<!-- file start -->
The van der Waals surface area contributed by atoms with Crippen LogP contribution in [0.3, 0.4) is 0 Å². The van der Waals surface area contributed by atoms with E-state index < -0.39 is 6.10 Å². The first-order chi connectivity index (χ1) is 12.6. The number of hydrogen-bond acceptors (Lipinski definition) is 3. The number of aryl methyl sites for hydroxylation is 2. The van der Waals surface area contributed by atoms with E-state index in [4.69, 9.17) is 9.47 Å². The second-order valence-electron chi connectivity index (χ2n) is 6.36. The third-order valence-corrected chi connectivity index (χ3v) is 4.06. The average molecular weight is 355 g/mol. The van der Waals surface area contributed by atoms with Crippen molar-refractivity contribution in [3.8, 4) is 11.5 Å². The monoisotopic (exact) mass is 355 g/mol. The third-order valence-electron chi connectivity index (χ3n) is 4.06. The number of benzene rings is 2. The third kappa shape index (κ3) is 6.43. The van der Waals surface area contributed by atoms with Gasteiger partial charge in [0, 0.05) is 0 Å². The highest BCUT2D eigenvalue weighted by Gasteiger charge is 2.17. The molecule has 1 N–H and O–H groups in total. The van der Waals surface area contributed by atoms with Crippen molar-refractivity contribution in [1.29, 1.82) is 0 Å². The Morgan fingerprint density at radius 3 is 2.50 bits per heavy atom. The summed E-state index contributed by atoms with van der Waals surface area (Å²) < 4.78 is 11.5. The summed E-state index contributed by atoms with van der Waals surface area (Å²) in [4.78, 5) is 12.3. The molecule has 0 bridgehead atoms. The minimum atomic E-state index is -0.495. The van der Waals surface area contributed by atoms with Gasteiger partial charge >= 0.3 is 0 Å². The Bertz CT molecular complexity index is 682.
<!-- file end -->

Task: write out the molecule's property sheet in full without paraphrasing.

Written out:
The van der Waals surface area contributed by atoms with Crippen LogP contribution in [0.3, 0.4) is 0 Å². The van der Waals surface area contributed by atoms with E-state index < -0.39 is 6.10 Å². The first-order chi connectivity index (χ1) is 12.6. The number of hydrogen-bond acceptors (Lipinski definition) is 3. The number of aryl methyl sites for hydroxylation is 2. The van der Waals surface area contributed by atoms with E-state index in [4.69, 9.17) is 9.47 Å². The second-order valence-electron chi connectivity index (χ2n) is 6.36. The third-order valence-corrected chi connectivity index (χ3v) is 4.06. The average molecular weight is 355 g/mol. The van der Waals surface area contributed by atoms with Crippen molar-refractivity contribution in [3.8, 4) is 11.5 Å². The monoisotopic (exact) mass is 355 g/mol. The third-order valence-electron chi connectivity index (χ3n) is 4.06. The number of benzene rings is 2. The third kappa shape index (κ3) is 6.43. The van der Waals surface area contributed by atoms with Gasteiger partial charge in [0, 0.05) is 0 Å². The highest BCUT2D eigenvalue weighted by Gasteiger charge is 2.17. The molecule has 1 N–H and O–H groups in total. The van der Waals surface area contributed by atoms with Crippen molar-refractivity contribution in [1.29, 1.82) is 0 Å². The Morgan fingerprint density at radius 3 is 2.50 bits per heavy atom. The summed E-state index contributed by atoms with van der Waals surface area (Å²) < 4.78 is 11.5. The summed E-state index contributed by atoms with van der Waals surface area (Å²) in [4.78, 5) is 12.3. The molecule has 0 bridgehead atoms. The minimum atomic E-state index is -0.495. The van der Waals surface area contributed by atoms with Gasteiger partial charge >= 0.3 is 0 Å². The Bertz CT molecular complexity index is 682.